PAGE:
Before UP’s ‘First Dance,’ a culture’s foundation was put in place | Inquirer Sports
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Before UP’s ‘First Dance,’ a culture’s foundation was put in place

The UP Fighting Maroons lift the UAAP trophy after clinching the men's basketball championship. UAAP PHOTO

The UP Fighting Maroons lift the UAAP trophy after clinching the men’s basketball championship. UAAP PHOTO

The University of the Philippines’ (UP) success in the recent UAAP men’s basketball tournament fetched memories of the only other time the Fighting Maroons scaled the apex of varsity ball.

The old guards, dripping with nostalgia, fondly call it the “First Dance.”

But before that 1986 team—which sculpted the likes of Benjie Paras, Ronnie Magsanoc and Eric Altamirano into a champion unit—bronzed its legacy against the backdrop of a reborn republic, the foundation had to be built.

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And a lot of the work started in 1977. That year, a squad helmed by coach Siegfried Guerrero and team manager Vic Fernandez planted the seeds of UP’s basketball culture.

It wasn’t just putting the talent together. In fact, the brightest star to emerge from the 1977 finals was Hector Calma, the Adamson main man who made two charity shots in the stretch to ice the Falcons’ triumph over the Maroons.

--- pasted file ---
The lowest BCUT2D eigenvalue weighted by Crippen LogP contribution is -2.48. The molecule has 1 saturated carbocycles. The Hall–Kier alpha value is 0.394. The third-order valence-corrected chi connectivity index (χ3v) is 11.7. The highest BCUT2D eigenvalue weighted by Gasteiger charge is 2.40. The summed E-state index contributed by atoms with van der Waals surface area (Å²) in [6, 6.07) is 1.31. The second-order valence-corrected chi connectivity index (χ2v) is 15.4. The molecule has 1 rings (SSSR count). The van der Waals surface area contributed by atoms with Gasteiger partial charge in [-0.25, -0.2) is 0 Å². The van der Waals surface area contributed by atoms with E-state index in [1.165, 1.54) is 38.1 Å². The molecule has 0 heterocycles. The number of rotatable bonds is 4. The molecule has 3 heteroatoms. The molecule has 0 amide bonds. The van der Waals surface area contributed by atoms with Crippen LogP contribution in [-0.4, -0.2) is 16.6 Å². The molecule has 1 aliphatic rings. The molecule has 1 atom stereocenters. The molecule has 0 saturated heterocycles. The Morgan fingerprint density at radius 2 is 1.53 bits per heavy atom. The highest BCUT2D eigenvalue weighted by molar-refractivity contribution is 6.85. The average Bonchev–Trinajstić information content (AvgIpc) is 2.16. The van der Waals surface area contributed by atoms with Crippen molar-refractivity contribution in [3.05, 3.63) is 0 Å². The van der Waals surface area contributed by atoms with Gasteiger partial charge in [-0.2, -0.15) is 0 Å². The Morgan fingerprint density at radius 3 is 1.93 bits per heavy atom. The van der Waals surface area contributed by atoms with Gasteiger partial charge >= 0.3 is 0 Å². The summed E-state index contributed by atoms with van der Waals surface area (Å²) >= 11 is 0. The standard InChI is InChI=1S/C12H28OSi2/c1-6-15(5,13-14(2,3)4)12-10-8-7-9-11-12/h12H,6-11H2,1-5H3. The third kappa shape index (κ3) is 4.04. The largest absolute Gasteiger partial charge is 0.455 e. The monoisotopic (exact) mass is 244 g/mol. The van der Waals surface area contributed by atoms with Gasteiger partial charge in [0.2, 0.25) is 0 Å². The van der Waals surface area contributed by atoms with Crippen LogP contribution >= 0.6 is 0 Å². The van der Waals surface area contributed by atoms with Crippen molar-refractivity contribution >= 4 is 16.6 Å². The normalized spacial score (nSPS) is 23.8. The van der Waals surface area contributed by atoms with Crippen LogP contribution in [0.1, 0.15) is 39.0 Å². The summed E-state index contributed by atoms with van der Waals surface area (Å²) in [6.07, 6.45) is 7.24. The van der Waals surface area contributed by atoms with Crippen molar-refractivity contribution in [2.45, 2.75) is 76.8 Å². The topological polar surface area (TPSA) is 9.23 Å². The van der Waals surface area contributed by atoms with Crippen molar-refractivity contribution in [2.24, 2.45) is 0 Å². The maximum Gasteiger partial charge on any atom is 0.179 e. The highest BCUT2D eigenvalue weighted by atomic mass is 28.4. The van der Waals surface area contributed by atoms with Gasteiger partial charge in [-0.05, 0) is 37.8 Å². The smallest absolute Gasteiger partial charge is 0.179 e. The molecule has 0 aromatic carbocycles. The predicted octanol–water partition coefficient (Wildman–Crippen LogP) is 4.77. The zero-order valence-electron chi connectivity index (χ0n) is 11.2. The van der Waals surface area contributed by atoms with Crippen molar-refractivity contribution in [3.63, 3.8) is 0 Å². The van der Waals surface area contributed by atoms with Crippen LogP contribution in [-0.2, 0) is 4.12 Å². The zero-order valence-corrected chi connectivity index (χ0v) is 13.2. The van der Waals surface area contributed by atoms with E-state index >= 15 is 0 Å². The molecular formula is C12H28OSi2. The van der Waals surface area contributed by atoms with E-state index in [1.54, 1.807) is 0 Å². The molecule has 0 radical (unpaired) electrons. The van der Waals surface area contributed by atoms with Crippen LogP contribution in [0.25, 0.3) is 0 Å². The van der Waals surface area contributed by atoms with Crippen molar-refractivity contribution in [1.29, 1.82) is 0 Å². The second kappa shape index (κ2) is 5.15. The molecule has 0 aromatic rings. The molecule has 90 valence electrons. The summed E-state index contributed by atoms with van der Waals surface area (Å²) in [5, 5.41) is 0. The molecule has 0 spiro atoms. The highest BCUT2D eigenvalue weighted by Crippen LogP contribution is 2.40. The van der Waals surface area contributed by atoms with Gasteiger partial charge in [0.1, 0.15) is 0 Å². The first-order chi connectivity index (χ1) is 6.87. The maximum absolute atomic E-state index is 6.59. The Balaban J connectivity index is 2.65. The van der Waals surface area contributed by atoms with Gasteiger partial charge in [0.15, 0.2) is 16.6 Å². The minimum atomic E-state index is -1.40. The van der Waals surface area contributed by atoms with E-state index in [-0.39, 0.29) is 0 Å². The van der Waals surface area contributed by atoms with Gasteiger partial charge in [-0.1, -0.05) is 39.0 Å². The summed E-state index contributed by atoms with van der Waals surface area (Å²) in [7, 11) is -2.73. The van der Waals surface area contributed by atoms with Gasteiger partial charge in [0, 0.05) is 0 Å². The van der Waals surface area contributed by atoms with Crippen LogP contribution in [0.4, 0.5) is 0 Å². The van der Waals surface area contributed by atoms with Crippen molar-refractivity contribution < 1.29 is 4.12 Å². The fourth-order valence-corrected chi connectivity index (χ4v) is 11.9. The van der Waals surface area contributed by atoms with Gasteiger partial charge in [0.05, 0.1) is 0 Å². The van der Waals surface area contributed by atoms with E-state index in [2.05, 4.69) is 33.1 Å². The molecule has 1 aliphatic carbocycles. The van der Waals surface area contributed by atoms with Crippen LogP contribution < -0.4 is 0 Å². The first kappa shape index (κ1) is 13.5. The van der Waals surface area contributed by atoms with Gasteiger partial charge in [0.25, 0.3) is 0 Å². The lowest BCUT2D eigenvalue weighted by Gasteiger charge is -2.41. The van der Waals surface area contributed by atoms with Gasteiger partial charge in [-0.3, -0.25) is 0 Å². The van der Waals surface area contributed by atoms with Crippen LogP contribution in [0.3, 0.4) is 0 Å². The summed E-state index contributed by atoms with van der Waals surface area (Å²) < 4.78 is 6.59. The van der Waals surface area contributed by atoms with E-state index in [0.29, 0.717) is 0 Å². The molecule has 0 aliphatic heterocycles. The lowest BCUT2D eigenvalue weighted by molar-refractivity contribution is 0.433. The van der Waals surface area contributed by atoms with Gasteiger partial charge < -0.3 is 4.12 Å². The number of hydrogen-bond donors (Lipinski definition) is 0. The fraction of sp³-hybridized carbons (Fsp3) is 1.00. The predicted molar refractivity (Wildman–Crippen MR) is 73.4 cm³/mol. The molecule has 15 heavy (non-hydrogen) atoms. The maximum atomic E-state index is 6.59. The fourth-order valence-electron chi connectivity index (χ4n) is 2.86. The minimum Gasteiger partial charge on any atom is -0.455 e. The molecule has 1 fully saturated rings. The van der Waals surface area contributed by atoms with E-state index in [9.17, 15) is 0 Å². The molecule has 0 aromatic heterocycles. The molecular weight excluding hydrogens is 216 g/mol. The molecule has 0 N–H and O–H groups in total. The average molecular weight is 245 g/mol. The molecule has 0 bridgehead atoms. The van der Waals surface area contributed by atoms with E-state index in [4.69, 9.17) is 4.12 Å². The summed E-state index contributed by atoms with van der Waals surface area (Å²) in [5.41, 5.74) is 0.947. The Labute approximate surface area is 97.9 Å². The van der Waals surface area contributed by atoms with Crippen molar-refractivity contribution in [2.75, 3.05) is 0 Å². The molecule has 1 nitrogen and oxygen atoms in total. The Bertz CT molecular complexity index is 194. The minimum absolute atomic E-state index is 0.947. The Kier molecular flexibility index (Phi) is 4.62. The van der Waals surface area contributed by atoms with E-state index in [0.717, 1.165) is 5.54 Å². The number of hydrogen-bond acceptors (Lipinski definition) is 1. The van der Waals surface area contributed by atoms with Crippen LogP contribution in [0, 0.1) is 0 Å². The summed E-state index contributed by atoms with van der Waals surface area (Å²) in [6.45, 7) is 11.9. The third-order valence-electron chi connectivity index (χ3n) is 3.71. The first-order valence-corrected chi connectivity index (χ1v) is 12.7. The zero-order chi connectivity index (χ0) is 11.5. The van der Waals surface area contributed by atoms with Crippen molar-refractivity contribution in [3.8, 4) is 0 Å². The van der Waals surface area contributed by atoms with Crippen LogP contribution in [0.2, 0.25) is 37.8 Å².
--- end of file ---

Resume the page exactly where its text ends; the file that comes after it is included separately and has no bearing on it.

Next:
Guerrero may have lost his chance to bring UP its first title, but he succeeded in starting a tradition still followed today.

He had the Maroons preparing the whole year round instead of the usual month and a half before the UAAP tipped off.

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And Guerrero also penciled exhibition matches for his Maroons, testing the mettle of the team against other leagues in Metro Manila—including playing inside the National Penitentiary in Muntinlupa City to toughen his players.

And something more tangible also ties Guerrero to UP’s first title. It was Guerrero who took under his wing a young Joe Lipa as an assistant coach.

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When he had to leave for foreign shores, Guerrero handed the reins of the team to Lipa.

And in the wake of that decision, history came calling.

Guerrero, who still coaches basketball in Long Island, New York, has no regrets leaving UP just as it was on an upward trajectory.

“Malayo man ang aking narating (Even if I have gone a long way), I still feel the same for the campus, the game and its team,” he said. “As the song goes, the feeling never changed, my feeling for UP, not once.” —CONTRIBUTED

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Lawyer Esmeraldo Amistad graduated from UP College of Law in 1992. He is the vice president, assistant corporate secretary and assistant compliance officer of First Philippine Holdings.

TAGS: UAAP men’s basketball tournament, University of the Philippines (UP)

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